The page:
Galich, Alexander Arkadievich


August 11, 2022

Alexander Arkadyevich Galich (at the birth of Ginzburg; October 19 (according to other sources October 20) 1918, Yekaterinoslav - December 15, 1977, Paris) - Russian poet, screenwriter, playwright, prose writer, author and performer of his own songs. Member of the People's Labor Union of Russian Solidarists (NTS), corresponding member of the dissident Human Rights Committee in the USSR (1970-1973). Member of the petition campaign.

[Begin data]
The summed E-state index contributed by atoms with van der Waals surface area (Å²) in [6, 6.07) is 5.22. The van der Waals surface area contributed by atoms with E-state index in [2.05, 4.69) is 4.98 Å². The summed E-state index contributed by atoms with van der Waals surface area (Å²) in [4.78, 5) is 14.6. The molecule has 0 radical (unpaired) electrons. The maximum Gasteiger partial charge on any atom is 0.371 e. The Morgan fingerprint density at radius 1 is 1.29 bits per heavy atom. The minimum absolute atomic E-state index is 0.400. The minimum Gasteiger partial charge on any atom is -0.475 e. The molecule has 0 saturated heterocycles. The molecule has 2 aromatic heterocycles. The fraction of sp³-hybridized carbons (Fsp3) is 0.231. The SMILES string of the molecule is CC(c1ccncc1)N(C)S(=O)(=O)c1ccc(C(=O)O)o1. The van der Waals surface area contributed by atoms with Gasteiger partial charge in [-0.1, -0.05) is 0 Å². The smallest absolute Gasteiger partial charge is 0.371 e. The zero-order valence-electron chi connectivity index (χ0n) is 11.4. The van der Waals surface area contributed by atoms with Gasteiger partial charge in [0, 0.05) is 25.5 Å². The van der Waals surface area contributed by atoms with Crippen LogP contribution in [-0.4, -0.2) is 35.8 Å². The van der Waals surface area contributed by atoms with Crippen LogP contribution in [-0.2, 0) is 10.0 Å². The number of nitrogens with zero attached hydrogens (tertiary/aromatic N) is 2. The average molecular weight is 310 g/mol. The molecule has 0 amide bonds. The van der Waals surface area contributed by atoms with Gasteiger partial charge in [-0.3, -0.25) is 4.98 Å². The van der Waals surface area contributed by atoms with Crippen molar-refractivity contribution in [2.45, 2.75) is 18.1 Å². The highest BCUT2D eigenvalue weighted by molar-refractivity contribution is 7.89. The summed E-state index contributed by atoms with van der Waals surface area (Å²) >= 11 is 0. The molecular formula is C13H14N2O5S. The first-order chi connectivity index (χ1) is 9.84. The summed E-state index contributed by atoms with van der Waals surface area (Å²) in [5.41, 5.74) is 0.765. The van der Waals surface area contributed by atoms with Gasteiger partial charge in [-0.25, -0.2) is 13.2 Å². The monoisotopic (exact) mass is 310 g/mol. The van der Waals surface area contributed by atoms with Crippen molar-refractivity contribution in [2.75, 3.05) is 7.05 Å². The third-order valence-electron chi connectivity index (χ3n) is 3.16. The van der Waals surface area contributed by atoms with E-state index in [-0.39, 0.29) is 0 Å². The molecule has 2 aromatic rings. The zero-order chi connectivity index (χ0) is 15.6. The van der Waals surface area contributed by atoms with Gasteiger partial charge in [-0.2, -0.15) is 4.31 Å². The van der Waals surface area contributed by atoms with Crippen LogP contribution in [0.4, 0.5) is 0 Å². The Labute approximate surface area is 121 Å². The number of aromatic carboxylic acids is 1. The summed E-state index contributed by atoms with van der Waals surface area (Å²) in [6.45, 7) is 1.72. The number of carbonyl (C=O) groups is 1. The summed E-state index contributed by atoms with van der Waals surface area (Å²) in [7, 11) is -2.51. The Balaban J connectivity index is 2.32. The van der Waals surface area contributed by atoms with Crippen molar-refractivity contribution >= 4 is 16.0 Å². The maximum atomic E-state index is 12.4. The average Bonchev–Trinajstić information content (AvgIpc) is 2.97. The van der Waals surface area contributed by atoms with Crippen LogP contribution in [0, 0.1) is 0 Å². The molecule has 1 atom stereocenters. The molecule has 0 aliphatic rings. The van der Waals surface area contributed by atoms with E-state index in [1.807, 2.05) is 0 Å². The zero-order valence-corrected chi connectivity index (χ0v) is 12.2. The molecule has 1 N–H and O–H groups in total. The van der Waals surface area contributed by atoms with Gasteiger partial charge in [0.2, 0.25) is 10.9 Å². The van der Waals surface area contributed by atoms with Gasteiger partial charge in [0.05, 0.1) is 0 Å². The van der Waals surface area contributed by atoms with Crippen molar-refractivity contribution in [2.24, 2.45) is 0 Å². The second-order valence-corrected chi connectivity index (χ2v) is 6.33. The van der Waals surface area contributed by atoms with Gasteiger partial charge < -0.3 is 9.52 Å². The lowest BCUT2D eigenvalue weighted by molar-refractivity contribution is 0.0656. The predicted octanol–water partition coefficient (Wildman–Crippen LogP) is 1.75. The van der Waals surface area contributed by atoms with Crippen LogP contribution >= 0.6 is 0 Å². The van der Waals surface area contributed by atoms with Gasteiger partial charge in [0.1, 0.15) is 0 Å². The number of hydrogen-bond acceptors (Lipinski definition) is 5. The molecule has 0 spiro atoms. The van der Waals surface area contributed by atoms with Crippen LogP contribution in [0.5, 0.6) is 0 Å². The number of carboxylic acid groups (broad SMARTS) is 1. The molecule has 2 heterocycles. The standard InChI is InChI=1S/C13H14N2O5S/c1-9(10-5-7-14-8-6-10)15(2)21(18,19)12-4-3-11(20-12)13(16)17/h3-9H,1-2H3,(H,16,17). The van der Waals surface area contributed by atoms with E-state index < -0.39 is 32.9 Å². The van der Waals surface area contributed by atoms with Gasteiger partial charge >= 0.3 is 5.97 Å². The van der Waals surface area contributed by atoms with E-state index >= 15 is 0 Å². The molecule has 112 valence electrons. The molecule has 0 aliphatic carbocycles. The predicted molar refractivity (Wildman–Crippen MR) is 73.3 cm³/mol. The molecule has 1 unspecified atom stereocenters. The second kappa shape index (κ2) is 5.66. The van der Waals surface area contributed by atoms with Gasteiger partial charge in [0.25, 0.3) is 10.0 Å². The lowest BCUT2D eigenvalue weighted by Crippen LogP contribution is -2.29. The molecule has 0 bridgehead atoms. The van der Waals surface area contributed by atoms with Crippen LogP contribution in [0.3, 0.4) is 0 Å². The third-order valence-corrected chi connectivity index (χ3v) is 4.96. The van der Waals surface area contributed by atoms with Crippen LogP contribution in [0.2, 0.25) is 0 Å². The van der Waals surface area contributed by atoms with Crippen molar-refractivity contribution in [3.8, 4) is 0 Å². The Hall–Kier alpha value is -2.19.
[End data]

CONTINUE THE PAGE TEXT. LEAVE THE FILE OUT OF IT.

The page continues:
Alexander Galich was born on October 19 (according to other sources October 20), 1918 in Yekaterinoslav (now Dnieper) into a Jewish family. Father, Aron Samoilovich Ginzburg (1894-?), came from a poor family of doctors, was an economist; mother, Feiga (Fanny, Faina) Borisovna Veksler (October 16, 1896 - December 15, 1979), came from a moderately prosperous family, worked as an administrator at the conservatory. Galich's paternal grandfather, Samuil Ginzburg, was a well-known pediatrician in Yekaterinoslav, an honorary citizen of the city. Galich's uncle is literary critic Lev Samoilovich Ginzburg (1879-1933), his younger brother is cinematographer Valery Ginzburg. The family lived in house number 74 on Kazachya Street, built in 1911 by the residents themselves (the Yekaterinoslav House-Building Society, the first housing cooperative in the city). Three weeks after the birth of Galich, the family moved to Sevastopol, and in 1923 to Moscow, where they settled in the house of Dmitry Venevitinov in Krivokolenny Lane. In this house, Alexander Pushkin once read his tragedy "Boris Godunov" for the first time. In Moscow, Galich graduated from school No. 24 of the Bauman Department of Public Education (BONO) (now No. 1227). The first publication was the poem "The World in a Shout" (Pionerskaya Pravda, May 23, 1932, signed by Alexander Ginzburg). After the ninth grade, Galich almost simultaneously entered the Literary Institute and the Stanislavsky Opera and Drama Studio, which became Stanislavsky's last course, which he did not manage to release. He soon left the Literary Institute, and three years later left the Opera and Drama Studio. He moved to the Studio Theater of Alexei Arbuzov and Valentin Pluchek (1939). In February 1940, the studio made its debut with the play "City at Dawn" with a collective authorship. One of the authors of the play was Galich. It was his debut in dramaturgy. He also wrote songs for this play and performance. In spa